This informative brochure gives an overview of WRJ's work strengthening the voice of Jewish women, nurturing spiritual growth, and cultivating Reform Jewish leaders.
FREE (plus S&H)
Rabbi Saperstein: "We hope you will make clear your commitment to religious liberty in the context of this matter by reconsidering your decision to pull advertising in the face of anti-Muslim sentiments and establish clear policies related to your advertising practices when issues of religious tolerance and liberties arise."
Contact: Eric Harris or Katharine Nasielski
202.387.2800 | email@example.com
Washington, D.C., December 13, 2011 - Yesterday, Rabbi David Saperstein, Director of the Religious Action Center of Reform Judaism, sent a letter to Mr. Richard Niblock, the Chairman, President, and CEO of Lowe's. The full text of the letter follows:
Dear Mr. Niblock,
On behalf of the Union for Reform Judaism whose 900 congregations across North America encompass 1.5 million Reform Jews, and the Central Conference of American Rabbis, with membership of more than 1800 Reform rabbis, we write concerning Lowe's decision to pull its advertisements from the TLC show, "All-American Muslim" after a "significant amount of communication on this program, from every perspective possible," as was noted in your Facebook posting.
That the initial decision to pull your ads was made after objections were raised by groups opposed to advertising on a program that portrays Muslim life in America is deeply concerning. We cannot know the actual reasons for your decision without a clarifying explanation from Lowe's. Accordingly, we are writing to urge you to clarify the rationale of your decision to pull your ad campaign, as your reported decision was vaguely based on "strong political and societal views on this topic." We hope you will make clear your commitment to religious liberty in the context of this matter by reconsidering your decision to pull advertising in the face of anti-Muslim sentiments and establish clear policies related to your advertising practices when issues of religious tolerance and liberties arise.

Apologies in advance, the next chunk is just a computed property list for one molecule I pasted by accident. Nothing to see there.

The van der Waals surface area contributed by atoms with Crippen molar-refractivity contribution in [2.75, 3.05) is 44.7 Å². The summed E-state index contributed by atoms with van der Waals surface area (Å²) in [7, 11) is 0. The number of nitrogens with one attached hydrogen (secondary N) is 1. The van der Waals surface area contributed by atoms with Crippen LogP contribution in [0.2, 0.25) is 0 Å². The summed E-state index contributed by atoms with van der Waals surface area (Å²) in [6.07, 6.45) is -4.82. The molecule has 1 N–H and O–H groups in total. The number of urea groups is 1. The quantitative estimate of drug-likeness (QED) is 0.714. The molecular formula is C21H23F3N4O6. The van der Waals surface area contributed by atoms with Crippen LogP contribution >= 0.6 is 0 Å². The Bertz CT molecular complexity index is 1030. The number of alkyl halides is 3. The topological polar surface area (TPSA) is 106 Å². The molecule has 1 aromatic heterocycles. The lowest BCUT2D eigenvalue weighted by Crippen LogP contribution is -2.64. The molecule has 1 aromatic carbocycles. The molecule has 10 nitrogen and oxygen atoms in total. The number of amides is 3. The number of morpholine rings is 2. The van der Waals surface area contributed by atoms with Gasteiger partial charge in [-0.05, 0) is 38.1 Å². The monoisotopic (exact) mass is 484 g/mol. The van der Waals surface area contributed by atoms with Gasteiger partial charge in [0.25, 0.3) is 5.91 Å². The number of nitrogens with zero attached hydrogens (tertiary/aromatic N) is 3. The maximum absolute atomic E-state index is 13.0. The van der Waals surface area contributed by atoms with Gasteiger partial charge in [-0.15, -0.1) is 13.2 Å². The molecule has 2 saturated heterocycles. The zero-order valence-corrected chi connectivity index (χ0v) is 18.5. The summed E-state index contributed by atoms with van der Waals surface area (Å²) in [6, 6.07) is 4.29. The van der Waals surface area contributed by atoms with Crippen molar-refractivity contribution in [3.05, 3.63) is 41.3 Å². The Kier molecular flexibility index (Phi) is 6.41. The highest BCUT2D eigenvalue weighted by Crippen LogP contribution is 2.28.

The past few years have seen a spate of incidents of Islamophobia characterized by bigotry, insensitivity and fear. Muslim-Americans have been the victims of attacks, verbally and physically, and multiple mosques have been desecrated nation-wide. Hate crimes against American Muslims increased by an astounding 50% in the past year. Although there are legitimate conversations to be had about the implicit message behind a program titled "All-American Muslim" (would a program called "All-American Jew" or "All-American Baptist" be acceptable, implying that being Jewish and American or Baptist and American were in some way incompatible?), the decision to pull your advertising gives comfort to those who do not wish Muslims to be part of the fabric of American life.
Our nation was founded by those who were committed to ensuring religious liberty. That commitment stemmed in large part from our Pilgrim forebearers, who fled religious persecution. Today, Muslim Americans are facing a new kind of persecution, based on stereotypes and ignorance. As Jews, who have throughout history been the victims of the worst forms of religious stereotyping, we know all too well the danger that threatens when a religion is demonized. One look at the world today makes clear that the American tradition of religious freedom has allowed a multitude of faiths to thrive in the U.S. in ways unmatched elsewhere in the world. America does not pit faith against faith; we celebrate all faiths and defend the rights of individuals who choose to abide by no faith tradition. That is the noble legacy that has been our hallmark for more than 200 years and has made us the envy of the world.
We look forward to your prompt reply.
Rabbi David Saperstein